Photo by Tim Fraser.
Know Your Heroes showcases the many different people and roles that make up #TeamUHN. We celebrate these people, who strive to make the world a healthier place every day.
Name: Dr. David Mathew
Title: Ophthalmologist – Glaucoma subspecialist
Years working in health care: 7 years
I was born and raised in: Trivandrum, India
I decided to get into health care because as a high school student, I was keenly interested in biology. I did not fully understand all the ramifications of my decision to get into medical school until I was in the thick of it. There was no turning back from that point and I soon realized the ability of a dedicated doctor to make a meaningful difference in patients’ lives.
My role here at UHN is treating and caring for patients with glaucoma. I am also pursuing a PhD under Dr. Jeremy Sivak, who holds the Glaucoma Research Chair at the Donald K. Johnson Eye Institute. This advanced training in basic science research techniques will be an added asset in investigating new treatment strategies and uncovering mechanisms of disease in glaucoma.
COVID-19 has affected me by changing my work schedule. As school shifted to virtual sessions, I had to coordinate with my wife’s work schedule to stay home with my children and pursue research work during evenings and nights. Even though this adjustment is not something I prefer, I am thankful that I am able to spend more time with my children during the day.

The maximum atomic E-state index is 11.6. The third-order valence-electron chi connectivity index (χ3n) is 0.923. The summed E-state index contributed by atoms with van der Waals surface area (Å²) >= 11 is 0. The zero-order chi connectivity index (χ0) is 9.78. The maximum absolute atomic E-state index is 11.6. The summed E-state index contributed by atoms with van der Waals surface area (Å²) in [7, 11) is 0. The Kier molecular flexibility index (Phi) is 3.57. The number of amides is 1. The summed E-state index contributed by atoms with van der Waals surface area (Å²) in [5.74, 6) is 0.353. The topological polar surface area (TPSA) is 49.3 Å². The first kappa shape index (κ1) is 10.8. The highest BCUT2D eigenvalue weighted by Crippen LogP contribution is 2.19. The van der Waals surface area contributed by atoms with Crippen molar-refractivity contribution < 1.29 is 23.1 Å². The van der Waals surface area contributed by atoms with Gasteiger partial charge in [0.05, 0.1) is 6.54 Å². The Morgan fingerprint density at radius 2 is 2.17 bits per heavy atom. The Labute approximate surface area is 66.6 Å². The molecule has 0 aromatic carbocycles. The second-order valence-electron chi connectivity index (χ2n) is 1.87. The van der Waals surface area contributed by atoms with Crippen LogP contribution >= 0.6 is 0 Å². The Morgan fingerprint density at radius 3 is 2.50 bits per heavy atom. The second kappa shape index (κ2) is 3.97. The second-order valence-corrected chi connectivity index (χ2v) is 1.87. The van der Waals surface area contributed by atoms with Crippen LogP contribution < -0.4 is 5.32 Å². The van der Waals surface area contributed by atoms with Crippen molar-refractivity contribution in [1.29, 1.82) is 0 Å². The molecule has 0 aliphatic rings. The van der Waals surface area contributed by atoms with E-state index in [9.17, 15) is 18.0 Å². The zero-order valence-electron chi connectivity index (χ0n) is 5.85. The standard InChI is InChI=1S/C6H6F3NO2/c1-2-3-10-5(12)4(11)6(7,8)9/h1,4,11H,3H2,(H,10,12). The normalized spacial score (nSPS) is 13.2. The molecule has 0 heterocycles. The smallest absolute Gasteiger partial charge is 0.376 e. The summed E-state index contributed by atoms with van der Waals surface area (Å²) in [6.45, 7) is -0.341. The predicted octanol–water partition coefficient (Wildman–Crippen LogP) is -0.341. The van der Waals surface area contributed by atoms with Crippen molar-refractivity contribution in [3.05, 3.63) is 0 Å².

The thing I love the most about my job is the ability to move seamlessly from the research lab to the clinic and back again. Often, there exists a perceived divide between scientists and clinicians and I have had the privilege of bridging this divide on many occasions. I love interacting with patients and it is tremendously meaningful to be involved in research that has a direct bearing on the quality of life of my patients.
The most incredible thing I’ve seen at work is the teamwork and collaboration that takes place in the research lab and clinic to create progress that would otherwise have been impossible.
I’m inspired by the undaunted spirit of patients with advanced glaucoma to push forward and make the most of life, despite the significant loss of vision they experience. This motivates me to be a persistent researcher, given the fact that there is no cure for glaucoma and there is currently no proven and consistent treatment to reverse the visual field loss caused by glaucoma.
One of my personal heroes is Dr. Graham Trope because he truly cares for his patients and goes the extra mile to help them understand their diagnosis and the nuances of treatment. He is a clinician scientist who conducts research that has an impact on patients’ lives. To me, he has been a mentor and a source of great encouragement.
I sometimes worry about my children and whether I am being all that my parents were during my childhood. Such worries are put at ease by my wonderful wife, who complements me in every way. She is a loving, sacrificial and efficient parent to our children and makes our family a constant source of joy.
I’ve found joy recently from spending time with my children at home during the COVID-19-related lockdown. It was really a blessing in disguise.
My favourite movie is The Shawshank Redemption because it is a beautiful story of friendship during difficult times.
My ideal day off is spending time with my family, having a meal together and then heading off for fishing with some friends.